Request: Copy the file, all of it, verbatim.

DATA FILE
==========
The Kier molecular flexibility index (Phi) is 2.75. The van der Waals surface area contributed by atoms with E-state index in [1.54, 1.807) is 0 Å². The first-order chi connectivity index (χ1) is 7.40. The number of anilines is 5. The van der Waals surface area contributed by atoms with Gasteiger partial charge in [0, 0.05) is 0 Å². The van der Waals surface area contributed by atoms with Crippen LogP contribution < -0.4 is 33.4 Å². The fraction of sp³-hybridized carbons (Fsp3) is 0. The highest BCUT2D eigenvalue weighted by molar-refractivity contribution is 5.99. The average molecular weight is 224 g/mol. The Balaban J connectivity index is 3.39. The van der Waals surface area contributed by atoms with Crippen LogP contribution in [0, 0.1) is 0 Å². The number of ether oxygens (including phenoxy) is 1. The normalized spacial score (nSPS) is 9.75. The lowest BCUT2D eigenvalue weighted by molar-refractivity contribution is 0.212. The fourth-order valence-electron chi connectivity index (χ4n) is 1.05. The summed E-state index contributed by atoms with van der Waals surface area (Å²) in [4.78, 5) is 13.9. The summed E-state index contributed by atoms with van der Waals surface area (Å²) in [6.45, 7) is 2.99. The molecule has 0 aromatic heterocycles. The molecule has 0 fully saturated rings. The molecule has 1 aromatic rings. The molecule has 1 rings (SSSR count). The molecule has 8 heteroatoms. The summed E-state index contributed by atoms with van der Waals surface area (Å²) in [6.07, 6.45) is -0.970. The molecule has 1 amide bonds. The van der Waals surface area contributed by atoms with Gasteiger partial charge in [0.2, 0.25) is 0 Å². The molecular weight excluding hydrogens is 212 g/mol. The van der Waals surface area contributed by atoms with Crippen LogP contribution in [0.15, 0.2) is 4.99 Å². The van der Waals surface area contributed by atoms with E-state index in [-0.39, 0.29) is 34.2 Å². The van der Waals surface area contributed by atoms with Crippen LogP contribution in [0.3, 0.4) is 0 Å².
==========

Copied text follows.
The Kier molecular flexibility index (Phi) is 2.75. The van der Waals surface area contributed by atoms with E-state index in [1.54, 1.807) is 0 Å². The first-order chi connectivity index (χ1) is 7.40. The number of anilines is 5. The van der Waals surface area contributed by atoms with Gasteiger partial charge in [0, 0.05) is 0 Å². The van der Waals surface area contributed by atoms with Crippen LogP contribution < -0.4 is 33.4 Å². The fraction of sp³-hybridized carbons (Fsp3) is 0. The highest BCUT2D eigenvalue weighted by molar-refractivity contribution is 5.99. The average molecular weight is 224 g/mol. The Balaban J connectivity index is 3.39. The van der Waals surface area contributed by atoms with Crippen LogP contribution in [0, 0.1) is 0 Å². The number of ether oxygens (including phenoxy) is 1. The normalized spacial score (nSPS) is 9.75. The lowest BCUT2D eigenvalue weighted by molar-refractivity contribution is 0.212. The fourth-order valence-electron chi connectivity index (χ4n) is 1.05. The summed E-state index contributed by atoms with van der Waals surface area (Å²) in [4.78, 5) is 13.9. The summed E-state index contributed by atoms with van der Waals surface area (Å²) in [6.45, 7) is 2.99. The molecule has 0 aromatic heterocycles. The molecule has 0 fully saturated rings. The molecule has 1 aromatic rings. The molecule has 1 rings (SSSR count). The molecule has 8 heteroatoms. The summed E-state index contributed by atoms with van der Waals surface area (Å²) in [6.07, 6.45) is -0.970. The molecule has 1 amide bonds. The van der Waals surface area contributed by atoms with Gasteiger partial charge in [0.2, 0.25) is 0 Å². The molecular weight excluding hydrogens is 212 g/mol. The van der Waals surface area contributed by atoms with Crippen LogP contribution in [0.15, 0.2) is 4.99 Å². The van der Waals surface area contributed by atoms with E-state index in [-0.39, 0.29) is 34.2 Å². The van der Waals surface area contributed by atoms with Crippen LogP contribution in [0.3, 0.4) is 0 Å².